JOHNATHAN HARRIS V. COMMONWEALTH OF KENTUCKY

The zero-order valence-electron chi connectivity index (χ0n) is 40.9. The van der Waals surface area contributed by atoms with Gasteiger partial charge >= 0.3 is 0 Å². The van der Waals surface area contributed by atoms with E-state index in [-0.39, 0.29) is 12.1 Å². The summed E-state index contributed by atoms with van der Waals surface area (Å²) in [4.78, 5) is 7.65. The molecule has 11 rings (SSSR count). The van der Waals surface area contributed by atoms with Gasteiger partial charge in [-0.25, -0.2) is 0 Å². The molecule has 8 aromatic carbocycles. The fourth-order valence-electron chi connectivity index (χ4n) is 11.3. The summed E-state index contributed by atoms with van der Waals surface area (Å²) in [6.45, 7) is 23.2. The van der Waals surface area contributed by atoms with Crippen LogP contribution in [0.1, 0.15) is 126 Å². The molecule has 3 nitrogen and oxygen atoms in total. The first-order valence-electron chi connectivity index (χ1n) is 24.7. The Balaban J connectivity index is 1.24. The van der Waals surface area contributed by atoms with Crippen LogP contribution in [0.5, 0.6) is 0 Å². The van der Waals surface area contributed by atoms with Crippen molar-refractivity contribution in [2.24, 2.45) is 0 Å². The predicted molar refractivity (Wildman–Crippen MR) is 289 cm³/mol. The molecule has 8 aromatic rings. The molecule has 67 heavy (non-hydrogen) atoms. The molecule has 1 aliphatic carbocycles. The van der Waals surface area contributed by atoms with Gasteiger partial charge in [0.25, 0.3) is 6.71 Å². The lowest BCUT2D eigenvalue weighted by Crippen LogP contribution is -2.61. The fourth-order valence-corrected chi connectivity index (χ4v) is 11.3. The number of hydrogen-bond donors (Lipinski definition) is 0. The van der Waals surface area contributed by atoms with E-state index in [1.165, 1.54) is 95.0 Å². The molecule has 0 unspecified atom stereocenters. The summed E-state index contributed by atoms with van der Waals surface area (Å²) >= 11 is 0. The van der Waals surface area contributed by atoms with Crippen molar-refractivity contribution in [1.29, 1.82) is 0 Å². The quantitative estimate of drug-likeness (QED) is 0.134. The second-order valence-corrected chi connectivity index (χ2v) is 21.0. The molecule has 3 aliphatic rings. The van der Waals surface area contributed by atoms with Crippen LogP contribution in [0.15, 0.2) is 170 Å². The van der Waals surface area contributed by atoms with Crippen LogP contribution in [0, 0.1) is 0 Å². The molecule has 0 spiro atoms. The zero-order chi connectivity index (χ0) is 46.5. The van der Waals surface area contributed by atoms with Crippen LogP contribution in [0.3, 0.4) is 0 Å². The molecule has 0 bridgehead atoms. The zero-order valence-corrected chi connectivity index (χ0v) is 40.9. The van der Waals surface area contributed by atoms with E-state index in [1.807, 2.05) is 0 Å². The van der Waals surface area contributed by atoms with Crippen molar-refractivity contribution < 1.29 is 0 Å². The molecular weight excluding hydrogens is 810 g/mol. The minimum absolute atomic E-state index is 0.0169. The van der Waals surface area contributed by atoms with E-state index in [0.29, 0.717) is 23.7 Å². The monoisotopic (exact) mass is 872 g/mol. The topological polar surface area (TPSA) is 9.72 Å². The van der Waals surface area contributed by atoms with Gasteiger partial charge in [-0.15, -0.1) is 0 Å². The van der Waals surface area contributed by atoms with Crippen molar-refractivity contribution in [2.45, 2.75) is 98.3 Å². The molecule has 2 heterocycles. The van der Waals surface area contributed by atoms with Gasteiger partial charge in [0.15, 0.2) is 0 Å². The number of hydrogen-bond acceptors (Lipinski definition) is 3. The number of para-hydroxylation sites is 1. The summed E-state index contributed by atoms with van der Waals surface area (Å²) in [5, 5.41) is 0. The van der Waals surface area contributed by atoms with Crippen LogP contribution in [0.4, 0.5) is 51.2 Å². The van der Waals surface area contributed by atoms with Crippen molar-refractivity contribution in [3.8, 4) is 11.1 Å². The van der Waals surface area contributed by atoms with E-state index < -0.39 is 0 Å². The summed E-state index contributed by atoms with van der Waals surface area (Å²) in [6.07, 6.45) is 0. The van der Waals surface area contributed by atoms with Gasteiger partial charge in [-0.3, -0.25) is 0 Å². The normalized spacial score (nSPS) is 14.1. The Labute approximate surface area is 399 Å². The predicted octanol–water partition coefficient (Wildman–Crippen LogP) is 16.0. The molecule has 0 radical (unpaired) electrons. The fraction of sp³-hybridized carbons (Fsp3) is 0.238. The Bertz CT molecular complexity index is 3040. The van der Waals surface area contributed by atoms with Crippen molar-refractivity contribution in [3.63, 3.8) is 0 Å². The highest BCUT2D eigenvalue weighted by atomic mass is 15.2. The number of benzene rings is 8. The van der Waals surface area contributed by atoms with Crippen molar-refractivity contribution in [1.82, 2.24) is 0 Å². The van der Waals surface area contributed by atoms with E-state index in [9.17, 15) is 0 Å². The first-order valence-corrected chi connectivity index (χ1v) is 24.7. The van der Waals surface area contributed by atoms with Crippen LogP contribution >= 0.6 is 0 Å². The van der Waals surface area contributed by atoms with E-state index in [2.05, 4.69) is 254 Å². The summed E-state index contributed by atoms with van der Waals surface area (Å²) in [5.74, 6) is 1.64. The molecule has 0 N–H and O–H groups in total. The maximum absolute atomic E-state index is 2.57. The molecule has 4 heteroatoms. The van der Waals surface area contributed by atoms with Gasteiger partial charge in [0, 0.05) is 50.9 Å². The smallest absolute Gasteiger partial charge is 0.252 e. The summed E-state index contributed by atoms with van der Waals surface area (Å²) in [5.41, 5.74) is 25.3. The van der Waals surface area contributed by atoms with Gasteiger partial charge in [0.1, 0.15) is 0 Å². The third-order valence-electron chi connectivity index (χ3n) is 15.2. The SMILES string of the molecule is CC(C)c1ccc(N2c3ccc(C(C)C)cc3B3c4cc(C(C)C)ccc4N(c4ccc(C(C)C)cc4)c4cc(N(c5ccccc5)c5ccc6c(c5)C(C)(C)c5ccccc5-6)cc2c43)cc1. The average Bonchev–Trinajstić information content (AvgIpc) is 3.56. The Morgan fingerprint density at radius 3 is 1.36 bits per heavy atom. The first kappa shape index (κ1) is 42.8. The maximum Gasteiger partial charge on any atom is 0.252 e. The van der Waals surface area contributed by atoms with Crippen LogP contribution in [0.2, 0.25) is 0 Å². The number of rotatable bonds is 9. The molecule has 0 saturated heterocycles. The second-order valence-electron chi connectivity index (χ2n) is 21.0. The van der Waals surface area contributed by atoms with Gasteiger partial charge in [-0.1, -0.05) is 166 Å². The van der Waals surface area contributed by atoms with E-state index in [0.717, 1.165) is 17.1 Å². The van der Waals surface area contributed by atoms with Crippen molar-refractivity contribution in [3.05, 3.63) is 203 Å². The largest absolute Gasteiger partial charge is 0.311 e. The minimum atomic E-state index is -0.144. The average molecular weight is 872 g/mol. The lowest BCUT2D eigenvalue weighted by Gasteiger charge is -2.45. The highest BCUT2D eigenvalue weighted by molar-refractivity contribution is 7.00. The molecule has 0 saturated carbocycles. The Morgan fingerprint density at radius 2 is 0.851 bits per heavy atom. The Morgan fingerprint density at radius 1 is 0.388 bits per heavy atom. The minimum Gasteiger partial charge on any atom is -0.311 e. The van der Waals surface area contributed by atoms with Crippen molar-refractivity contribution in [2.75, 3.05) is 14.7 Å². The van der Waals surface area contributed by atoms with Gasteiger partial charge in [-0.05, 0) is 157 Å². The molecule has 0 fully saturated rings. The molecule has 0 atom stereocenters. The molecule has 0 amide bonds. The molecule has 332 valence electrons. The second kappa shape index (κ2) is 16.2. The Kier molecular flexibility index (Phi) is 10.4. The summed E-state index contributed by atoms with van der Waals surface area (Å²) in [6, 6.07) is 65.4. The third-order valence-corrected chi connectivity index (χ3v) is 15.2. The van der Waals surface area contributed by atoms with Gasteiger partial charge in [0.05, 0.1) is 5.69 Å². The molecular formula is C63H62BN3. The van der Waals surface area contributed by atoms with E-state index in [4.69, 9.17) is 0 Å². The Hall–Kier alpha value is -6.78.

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RENDERED : MARCH 24, 2011 TO BE PUBLISHED ~77uyrrmr Courf of ~irnfurhv 2009-SC-000621-MR JOHNATHAN HARRIS V. APPELLANT ON APPEAL FROM JEFFERSON CIRCUIT COURT HONORABLE GEOFFREY P. MORRIS, JUDGE NOS. 07-CR-003307 AND 09-CR-000005 COMMONWEALTH OF KENTUCKY APPELLEE OPINION OF THE COURT BY JUSTICE VENTERS AFFIRMING Appellant, Johnathan Harris, appeals as a matter of right' from a judgment of the Jefferson Circuit Court convicting him on numerous charges, including a second-degree persistent felony offender (PFO) enhancement . In accordance with the jury's recommendation, Harris was sentenced to a total of thirty years' imprisonment for the crimes . Harris now raises two issues : (1) that the judgment against him is void because, under the circumstances present here, the appointment of a retired judge from the senior status program to preside over his trial violated Kentucky Constitutional provisions for elected or gubernatorially-appointed judges; and (2) that his conviction as a second-degree PFO was based upon an incorrect 1 Ky. Const . § 110 . interpretation of KRS 532 .080(2) or, alternatively, that KRS 532 .080(2) is unconstitutional . Finding no merit in these arguments, we affirm. FACTUAL AND PROCEDURAL BACKGROUND On October 11, 2007, the Jefferson County Grand Jury indicted Harris on charges of kidnapping, first-degree rape, first-degree sodomy, second-degree assault, first-degree sexual abuse, first-degree wanton endangerment, and tampering with physical evidence . The crimes were alleged to have occurred late on the evening of October 7, 2007 and/or early on the morning of October 8, 2007, when Harris was twenty-years old . Some fifteen months later, in January 2009, he was indicted for second-degree PFO in conjunction with the same crimes charged in the earlier indictment . A recitation of the factual details about Harris's crimes is unnecessary because they have no relevance to the issues considered in this appeal . Following a jury trial, Harris was convicted of kidnapping, first-degree rape, first-degree sodomy, first-degree sexual abuse, first-degree wanton endangerment, and of being a second-degree PFO . He was acquitted of the second-degree assault and tampering charges. Harris's post-trial motion for judgment notwithstanding the verdict or a new trial was denied . This appeal followed. I. A DEFENDANT HAS NO CONSTITUTIONAL RIGHT TO HAVE AN ELECTED OR GUBERNATORIALLY-APPOINTED JUDGE PRESIDING OVER HIS CASE Harris first contends that the judgment rendered against him is void because a retired Senior Judge, Geoffrey P. Morris, presided over the trial . Morris's service on the case as a special judge was by assignment of the Chief Justice, a process which Harris argues violated his right under the Kentucky Constitution to be tried by a duly-elected or a gubernatorially-appointed circuit court judge. The factual basis for Harris's claim may be fairly summarized as follows . After indictment, the case was assigned to Judge Morris, then serving as the duly-elected judge of Division Eleven of the Jefferson Circuit Court. In early 2009, Judge Morris retired from his seat on the Jefferson Circuit Court bench and entered into the Senior Judge program . Because of impending changes in the Senior Judge program, some twenty-two other judges across Kentucky also retired . With additional vacancies created by other causes, by mid-March of 2009, a total of twenty-seven judgeships were vacant, an exceptionally high number. Pursuant to the Kentucky Constitution,2 a vacant judgeship is filled by a nomination process which begins with the Chief Justice convening a judicial nominating commission to consider eligible candidates to recommend for the Governor's consideration, and culminates in the Governor's appointment of a replacement judge from a three-candidate list submitted by the commission . Confronted with twenty-seven vacant judgeships and a large influx of recently-retired judges into the Senior Judge program, and with budget considerations in mind, the Chief Justice, and the Governor decided to briefly delay the nomination and appointment process, and temporarily assign the 2 Ky. Const. § 118 . newly-retired Senior Judges to their former seats for a few additional months . Therefore, pursuant to KRS 26A.020,3 the recently-retired Judge Morris was assigned by the Chief Justice to serve as a special judge presiding over the same Jefferson Circuit Court Division Eleven docket from which he had retired . It was in that status that Judge Morris presided over Harris's trial in July 2009. Harris argues that the delay of the nomination process and the Chief Justice's assignment of Senior Judge Morris to the bench he had just vacated violated Sections 117 and 118 of the Kentucky Constitution, which Harris contends mandate an elected judiciary subject only to temporary appointments by the Governor until the next general election . Harris further complains that, as a retired judge assigned by the Chief Justice to preside over his case, Morris "was not the kind of judge envisioned by Section 7" of the Kentucky Constitution .4 3 KRS 26A .020(l) : When, from any cause, a judge of any Circuit or District Court fails to attend, or being in attendance cannot properly preside in an action pending in the court, or if a vacancy occurs or exists in the office of circuit or district judge, the circuit clerk shall at once certify the facts to the Chief Justice who shall immediately designate a regular or retired justice or judge of the Court of Justice as special judge . If either party files with the circuit clerk his affidavit that the judge will not afford him a fair and impartial trial, or will not impartially decide an application for a change of venue, the circuit clerk shall at once certify the facts to the Chief Justice who shall immediately review the facts and determine whether to designate a regular or retired justice or judge of the Court of Justice as special judge. Any special judge so selected shall have all the powers and responsibilities of a regular judge of the court. 4 Ky. Const. § 7, "The ancient mode of trial by jury shall be held sacred, and the right thereof remain inviolate, subject to such modifications as may be authorized by this Constitution." Section 117 of the Kentucky Constitution provides that "Justices of the Supreme Court and judges of the Court of Appeals, Circuit and District Court shall be elected from their respective districts or circuits on a nonpartisan basis as provided by law." Under this provision, as Harris suggests, our judiciary is to be chosen by election by the citizens of the relevant district or circuit . This fundamental principle is not at issue . However, because of death, retirement, illness, or other occurrence in the midst of an elected term of office, vacancies on the bench occasionally arise. Section 118(1) of the Kentucky Constitution represents the contemplation of this inevitability and provides that: A vacancy in the office of a justice of the Supreme Court, or of a judge of the Court of Appeals, circuit or district court which under Section 152 of this Constitution is to be filled by appointment by the Governor shall be filled by the Governor from a list of three names presented to him by the appropriate judicial nominating commission . If the Governor fails to make an appointment from the list within sixty days from the date it is presented to him, the appointment shall be made from the same list by the chief justice of the Supreme Court. Moreover, our drafters of the Judicial Article of our Constitution also recognized that justice could not always await the process established in Section 118(1), and that a prompt interim arrangement was required to assure the availability of a judge when needed. To that end, Section 110(5)(b) of the Kentucky Constitution, provides as follows : The Chief Justice of the Commonwealth shall be the executive head of the Court of Justice and he shall appoint such administrative assistants as he deems necessary. He shall assign temporarily any justice or judge of the Commonwealth, active or retired, to sit in any court other than the Supreme Court when he deems such assignment necessary for the prompt disposition of causes. The Chief Justice shall submit the budget for the Court of Justice and perform all other necessary administrative functions relating to the court. (Emphasis added) . Thus, Harris's contention that our Constitution affords him a right to have an elected or gubernatorially-appointed judge preside at his trial is plainly refuted by Section 110(5)(b) .s At the time of his assignment as a special judge, Morris was a retired judge qualified for service in the vacant judgeship, and the Constitution specifically gives the Chief Justice the authority to have made the assignment as he deems necessary. As such, Senior Judge Morris was constitutionally empowered to preside over the case at the time of Harris's trial. We note further that Sections 117 and 118 of the Kentucky Constitution, and the rules of this Court which establish the process of filling judicial vacancies, impose no time limitations for the commencement or completion of the process to fill a judicial vacancy . See SCR 6.000, et. seq. The time taken to fill the Jefferson Circuit Court, Division Eleven vacancy was not unreasonable.6 Harris has no constitutional right to a judge selected under Sections 117 or 118 of the Constitution, as opposed to a judge assigned by the Chief Justice 5 We note also that, even if Section 7 could be construed to require jury trials before an elected or gubernatorially-appointed judge, the provision itself subordinates the right to "such modifications [of the right]as may be authorized by this Constitution," a clear authorization of the Chief Justice's powers under Section 110(5)(b) . 6 In September 2009, the Governor appointed Judge Brian C . Edwards to the Division Eleven seat. In the November, 2010 general election, Judge Edwards was elected to fill the remainder of the term. under Section 110, and therefore the time taken to permanently fill the vacancy left by Judge Morris's retirement affords him no grounds for relief. Having found no deficiency in Judge Morris's constitutional authority to preside over the trial proceedings, we need not address the Commonwealth's invocation of the defacto officer doctrine.? We note also Harris failed to timely raise the issue by objecting at or before the trial to Judge Morris's continuing role in the case. Jacobs v. Commonwealth, 947 S .W .2d 416, 418 (Ky . App. 1997) ("Since at least 1860 it has been the rule that objection to one acting as special judge cannot be made for the first time on appeal.") (citing Vandever v. Vandever, 60 Ky. (3 Met.) 137, 138 (1860)) . For the foregoing reasons we conclude that Judge Morris properly presided over the trial proceedings in this case . II . THE PFO CONVICTION WAS PROPER Harris next contends that his conviction as a second-degree persistent felony offender was based upon an incorrect interpretation of KRS 532 .080(2) or, alternatively, that KRS 532 .080(2) is unconstitutional. These contentions 7 In Rice v. Commonwealth, 66 Ky. (3 Bush) 14 (1867), a defendant in a criminal matter and his surety challenged the validity of a bail bond "because the police judge [before whom the bond was executed] had been qualified before a notary public who had no legal authority to administer official oaths ." Kentucky's then highest court rejected the challenge, holding: [W]hen a man is exercising and discharging the general duties of an office, claiming right thereto under a commission or appointment, he is an officer de facto; and generally, if not universally, his acts are good as to third parties, however irregular his appointment or qualification[ .] . . . We do not say that, even as the police judge was acting under a regular commission and appointment, that this oath would be void; but if it was legally invalid as to himself, his acts as to third parties, are binding . 1d. at 17 (emphasis added) ; See also Moorman v. Commonwealth, --- S.W .3d ---, 2010 WL 4679485 (Ky. 2010) . rest upon the fact that in defining PFO status, KRS 532 .080(2) looks to the defendant's age at the time of conviction, rather than his age at the time the underlying crime is committed . Harris was twenty-years-old when the alleged crimes were committed on October 7-8, 2007, and when he was indicted three days later. However, he was twenty-one years old in January 2009, when he was indicted for second-degree PFO, and subsequently was convicted. We perceive no error in that conviction for the following reasons . 1. Statutory Interpretation Considerations KRS 532 .080(2) provides, as relevant to our review, as follows: "A persistent felony offender in the second degree is a person who is more than twenty-one (21) years of age and who stands convicted of a felony after having been convicted of one (1) previous felony." (emphasis added) . In Hayes v. Commonwealth, 660 S .W.2d 5 (Ky. 1983), this Court determined that by the plain wording of KRS 532 .080(2), a defendant is eligible for a PFO conviction if he is at least twenty-one years old at the time of his conviction, even though he may have been less than twenty-one at the time of the underlying crimes. Being only twenty-years-old when the crime was committed, Harris was not at that time subject to being convicted as a PFO . However, when he turned twenty-one he became PFO eligible . Harris contends that it is fundamentally unfair and absurd that a defendant is subject to conviction as a second-degree PFO even though he was less than twenty-one at the time the crimes were committed . He urges that we overrule Hayes and reinterpret KRS 532 .080(2) to provide that one may not be subjected to a PFO sentencing enhancement if he was under twenty-one years of age when the underlying crime was committed. In Hayes, the defendant committed the offense of receiving stolen property when he was twenty-years-old, and turned twenty-one twelve days later. He was thereafter indicted for the underlying crime and as a seconddegree PFO . Hayes addressed the issue as follows : The difficulty [with Hayes's argument] is that the language of the statute is plain and unambiguous . A . person cannot be a persistent felony offender until he stands convicted of a second felony, and the statute provides that he is a persistent felony offender if at that time he is more than 21 years old. It makes no mention of age at the time of the commission of the second felony. [Hayes] would have us rewrite the statute to read in effect that a person is a persistent felony offender in the 2nd degree who stands convicted of a felony committed after he became 21 years of age if he had been convicted previously of a felony . We cannot take such liberties in construing a statute when the words used in the statute are not ambiguous, and the construction of the plain meaning of the words as written in the act does not reduce it to an absurdity. The General Assembly may have simply intended that no one under the age of 21 years at the time of trial should be weighed down with an enhanced sentence as a persistent felony offender. If it is the intention of the legislature that no one who is less than 21 years of age at the time of the commission of a second felony should be proceeded against as a persistent felony offender, that intention should be expressed by the legislature in the statute . Hayes, 660 S .W.2d at 6. By its plain wording, KRS 532 .080(2) directs that the defendant's age for PFO purposes be examined at the time of his adjudication as a second-degree PFO ("is more than twenty-one") . It does not say "was more than twenty-one" at some former point in time (for instance, when the crime was committed) . Moreover, KRS 532 .080(2)(b) provides the additional criterion to PFO-eligibility "[t]hat the offender was over the age of eighteen (18) years at the time the [prior felony] offense was committed[ .]" (emphasis added) . By specifically requiring that the defendant be over eighteen at the time of the prior felony, but not specifically placing the same requirement as to the present felony, and instead avoiding that specific language, the legislature drew a clear distinction between the defendant's age at the time the crime was committed and his age at the time of sentencing . As such, we are persuaded that Hayes properly interpreted the statutory language. In the twenty-seven years since Hayes was rendered, KRS 532 .080 has been amended and reenacted in new form on more than one occasion . See, eg., 2006 Ky. Acts c 182, § 45; 1998 Ky. Acts c 606, § 76 ; and 1996 Ky. Acts c 247, § 1 . Nevertheless, in all that time, the statutory language under consideration remains undisturbed . Because the General Assembly has not acted upon the matter, we presume that the legislature agrees with, or at least has adopted, our interpretation . "[T]he failure of the legislature to change a known judicial interpretation of a statute [is] extremely persuasive evidence of the true legislative intent. There is a strong implication that the legislature agrees with a prior court interpretation when it does not amend the statute interpreted." Rye v. Weasel, 934 S .W.2d 257, 262 (Ky. 1996) . Nevertheless, Harris urges us to adopt an alternate interpretation of the statutory language, as given in Justice Leibson's dissenting opinion in Hayes. We decline the invitation because doing so would require this Court to re-define the elements that establish a second-degree PFO enhancement of a felony offense . The power to define crimes and assign their penalties belongs to the legislature, not the judiciary. See McClanahan v. Commonwealth, 308 S.W .3d 694, 700 (Ky. 2010) . Thus, as we stated. in Hayes, any change in our interpretation of KRS 532 .080 must come as a result of legislative action. Finally, we note that it is unlikely that random circumstances will play the inequitable role that Harris predicts as a result of our Hayes interpretation, whereby defendants will be unjustly persecuted because of this rule . A short delay in the trial because of weather, illness, and so on, is unlikely to result in a PFO conviction due to a defendant's intervening twenty-first birthday. Moreover, we trust that our prosecutorial bar will not take unjust advantage of such random and fortuitous delays to seek PFO enhancements and bear the inherent ethical questions associated with that . Further, in the event of a deliberate delay by the Commonwealth in order to qualify the defendant for PFO eligibility, due process concerns such as those expressed in Barker v. Wingo, 407 U.S . 514 (1972), in the speedy trial context, would no doubt shortcircuit such efforts. The United States Supreme Court has "indicated on previous occasions that it is improper for the prosecution intentionally to delay `to gain some tactical advantage over (defendants) or to harass them ."' Id at 531 fn 32 (citing United States v. Marion, 404 U.S. 307, 325 (1971) ; Pollard v. United States, 352 U.S . 354, 361 (1957) :") 2. Constitutional Considerations As an alternative to overruling Haves by adopting a new interpretation of the statute, Harris asks that we declare KRS 532 .080(2) unconstitutional as in violation of due process and Section 2 of the Kentucky Constitution . Harris makes clear that his challenge is a facial challenge, stating "[t]he Court must either change its reading of KRS 532 .080 or must declare the statute unconstitutional." We begin by noting that this issue is not properly preserved. "When the constitutionality of an act of the General Assembly affecting the public interest is drawn into question in any action, the movant shall serve a copy of the pleading, motion or other paper first raising the challenge upon the Attorney General ." CR 24 .03. We have repeatedly held the notice provisions are mandatory . Benet v. Commonwealth, 253 S.W.3d 528, 532 (Ky. 2008). Harris does not suggest that he complied with this mandatory requirement. Nevertheless, we will briefly address the merits of this important argument . It is a well established principle that "[a] facial challenge to a legislative Act is . . . the most difficult challenge to mount successfully, since the challenger must establish that no set of circumstances exists under which the Act would be valid." Rust v. Sullivan, 500 U.S . 173, 183 (1991) . "[T]he violation of the Constitution must be clear, complete and unmistakable in order to find the law unconstitutional ." Kentucky Industrial Utility Customers, Inc. v. Kentucky Utilities Co., 983 S.W .2d 493, 499 (Ky. 1998) . Thus, Harris's facial, challenge must fail because, even under his theory, KRS 532 .080 would not be unconstitutional in the case of a defendant who was over twenty-one at the time he committed the underlying crime . Thus the statute is constitutional under that set of circumstances, and cannot withstand a facial constitutional challenge. or, under the circumstances of this case, does an as-applied constitutional challenge succeed. First, the statute was applied in accordance with this Court's interpretation of the provision in Hayes, which, as explained above, was determined correctly. Second, Harris's ability to mount an asapplied challenge to the statute is impeded by his failure to ask the trial court for an evidentiary hearing and the resulting findings of fact to establish any unfair pretrial delay that would render this application of the statute to be unconstitutional . Without such specifics, the argument Harris articulates is, in substance, not so much a challenge to constitutionality of the statute as it applied to him, but more of an expression of his belief that looking at the defendant's age at the time of sentencing as opposed to the time of the commission of the crime, is bad policy. So, again, we make clear: Determinations about the nature and purposes of punishment for criminal acts implicate difficult and enduring questions respecting the sanctity of the individual, the nature of law, and the relation between law and the social order. . . . The efficacy of any sentencing system cannot be assessed absent agreement on the purposes and objectives of the penal system. And the responsibility for making these fundamental choices and implementing them lies with the legislature. Harmelin v. Michigan, 501 U.S . 957, 998 (1991) (citation omitted) (emphasis added) . The legislature has made clear its policy with respect to the conditions that may qualify a convicted felon for the enhancement of a sentence as a persistent felony offender. It is not within the province of the Court to amend that policy. In summary, KRS 532 .080(2) is not facially unconstitutional because of its focus upon the age of the defendant at the time of sentencing rather than at the time of the commission of the crime ; nor was the provision applied unconstitutionally in the present circumstances . IV. CONCLUSION For the foregoing reasons, the judgment of the Jefferson Circuit Court is affirmed. All sitting. All concur. COUNSEL FOR APPELLANT: Daniel T. Goyette Louisville Metro Public Defender James David Niehaus Deputy Appellate Defender Office of the Louisville Metro Public Defender 200 Advocacy Plaza 719 West Jefferson Street Louisville, Kentucky 40202 COUNSEL FOR APPELLEE : Jack Conway Attorney General Jeffrey Allan Cross Assistant Attorney General Criminal Appellate Division Attorney General's Office 1024 Capital Center Drive Frankfort, Kentucky 40601